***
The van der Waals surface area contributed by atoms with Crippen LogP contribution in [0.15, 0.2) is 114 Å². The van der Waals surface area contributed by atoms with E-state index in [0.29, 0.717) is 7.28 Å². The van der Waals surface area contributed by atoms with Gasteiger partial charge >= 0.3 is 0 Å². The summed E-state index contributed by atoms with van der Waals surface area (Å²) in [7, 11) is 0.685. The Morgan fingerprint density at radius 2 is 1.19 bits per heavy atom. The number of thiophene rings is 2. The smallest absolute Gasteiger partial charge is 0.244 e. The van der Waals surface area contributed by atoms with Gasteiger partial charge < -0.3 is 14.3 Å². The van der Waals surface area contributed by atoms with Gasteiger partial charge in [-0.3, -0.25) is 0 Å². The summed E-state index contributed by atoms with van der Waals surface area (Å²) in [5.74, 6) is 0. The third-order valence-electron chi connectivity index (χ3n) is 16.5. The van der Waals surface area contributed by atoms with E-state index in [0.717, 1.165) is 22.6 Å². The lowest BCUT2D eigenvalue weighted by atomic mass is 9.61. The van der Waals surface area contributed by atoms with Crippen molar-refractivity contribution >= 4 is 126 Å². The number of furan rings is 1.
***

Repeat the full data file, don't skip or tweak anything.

The van der Waals surface area contributed by atoms with Crippen LogP contribution in [0.15, 0.2) is 114 Å². The van der Waals surface area contributed by atoms with E-state index in [0.29, 0.717) is 7.28 Å². The van der Waals surface area contributed by atoms with Gasteiger partial charge >= 0.3 is 0 Å². The summed E-state index contributed by atoms with van der Waals surface area (Å²) in [7, 11) is 0.685. The Morgan fingerprint density at radius 2 is 1.19 bits per heavy atom. The number of thiophene rings is 2. The smallest absolute Gasteiger partial charge is 0.244 e. The van der Waals surface area contributed by atoms with Gasteiger partial charge < -0.3 is 14.3 Å². The van der Waals surface area contributed by atoms with Gasteiger partial charge in [-0.3, -0.25) is 0 Å². The summed E-state index contributed by atoms with van der Waals surface area (Å²) in [5.74, 6) is 0. The third-order valence-electron chi connectivity index (χ3n) is 16.5. The van der Waals surface area contributed by atoms with E-state index in [0.717, 1.165) is 22.6 Å². The lowest BCUT2D eigenvalue weighted by atomic mass is 9.61. The van der Waals surface area contributed by atoms with Crippen molar-refractivity contribution >= 4 is 126 Å². The number of furan rings is 1.